Before practice for the 1962 Monaco Grand Prix, Robert Daley wandered across the grid before Race Director Louis Chiron released the cars. This portrait of Bruce McLaren in his factory Climax-powered Cooper 60 shows the famed young New Zealander’s relaxed calmness as he looked over at Daley’s camera.
McLaren would do well in this practice session, earning the position on the outside of the front row of the grid next to Graham Hill’s BRM and Jim Clark’s Lotus, albeit a full second slower than Clark. Then race itself was something of a demolition derby. The start was total chaos, leading to three retirements at the first corner, the Gasworks hairpin. Of the 16 starters, only five were running at the finish with the fifth place car (Joakim Bonnier’s factory Porsche) being eight laps down. McLaren had been trailing Graham Hill’s BRM until the BRM failed with but eight laps remaining, handing the win to McLaren ahead of the fast-closing Ferrari of Phil Hill.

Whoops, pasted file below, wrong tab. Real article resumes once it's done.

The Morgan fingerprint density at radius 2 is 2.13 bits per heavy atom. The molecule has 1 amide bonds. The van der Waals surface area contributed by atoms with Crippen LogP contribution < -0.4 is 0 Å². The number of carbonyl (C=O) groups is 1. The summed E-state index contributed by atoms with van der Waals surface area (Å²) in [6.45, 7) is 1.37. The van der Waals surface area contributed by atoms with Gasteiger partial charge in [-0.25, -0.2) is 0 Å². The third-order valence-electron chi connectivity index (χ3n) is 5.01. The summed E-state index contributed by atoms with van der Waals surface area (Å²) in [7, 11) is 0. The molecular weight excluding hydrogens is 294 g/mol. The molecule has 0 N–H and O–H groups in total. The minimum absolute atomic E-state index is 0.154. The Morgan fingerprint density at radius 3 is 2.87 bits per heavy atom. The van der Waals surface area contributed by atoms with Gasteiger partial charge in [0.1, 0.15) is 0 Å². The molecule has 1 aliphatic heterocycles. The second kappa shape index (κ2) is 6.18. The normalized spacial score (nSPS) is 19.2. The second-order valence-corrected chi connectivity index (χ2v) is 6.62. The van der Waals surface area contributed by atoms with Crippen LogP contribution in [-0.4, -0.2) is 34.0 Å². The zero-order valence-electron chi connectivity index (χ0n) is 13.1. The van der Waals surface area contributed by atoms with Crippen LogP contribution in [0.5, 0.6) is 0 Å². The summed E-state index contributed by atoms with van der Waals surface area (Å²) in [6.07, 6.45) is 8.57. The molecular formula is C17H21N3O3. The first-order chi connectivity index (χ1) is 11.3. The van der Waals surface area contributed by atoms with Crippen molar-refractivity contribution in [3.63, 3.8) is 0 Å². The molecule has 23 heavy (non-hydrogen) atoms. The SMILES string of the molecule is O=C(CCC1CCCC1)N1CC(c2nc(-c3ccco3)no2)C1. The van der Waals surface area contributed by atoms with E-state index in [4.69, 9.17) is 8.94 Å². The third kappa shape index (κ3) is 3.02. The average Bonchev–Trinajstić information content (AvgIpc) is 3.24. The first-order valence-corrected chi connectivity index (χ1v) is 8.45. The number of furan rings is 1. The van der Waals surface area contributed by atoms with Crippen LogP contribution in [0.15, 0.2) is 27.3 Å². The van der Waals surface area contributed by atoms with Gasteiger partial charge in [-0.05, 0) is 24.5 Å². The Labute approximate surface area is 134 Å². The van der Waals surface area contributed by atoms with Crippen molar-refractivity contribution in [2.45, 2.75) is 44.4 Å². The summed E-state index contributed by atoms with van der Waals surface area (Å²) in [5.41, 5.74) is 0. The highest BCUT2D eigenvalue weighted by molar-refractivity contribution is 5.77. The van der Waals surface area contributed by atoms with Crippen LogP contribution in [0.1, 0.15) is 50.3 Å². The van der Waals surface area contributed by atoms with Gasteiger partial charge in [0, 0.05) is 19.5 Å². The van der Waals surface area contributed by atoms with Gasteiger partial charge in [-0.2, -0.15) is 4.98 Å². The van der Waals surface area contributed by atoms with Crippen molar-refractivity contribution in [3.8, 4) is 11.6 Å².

This was the first Cooper Grand Prix victory since Jack Brabham’s 1960 Championship year when he won both the F1 and F2 titles for John Cooper’s Surbiton team. McLaren soldiered on with Cooper for another three seasons until he had established his own company, Bruce McLaren Motor Racing. The new team had its first F1 successes in 1968, but was perhaps as well known for their CanAm sports-racing cars. It was in one of these that Bruce McLaren was killed while testing at Goodwood in June 1970.
Photo by Robert Daley ©The Klemantaski Collection.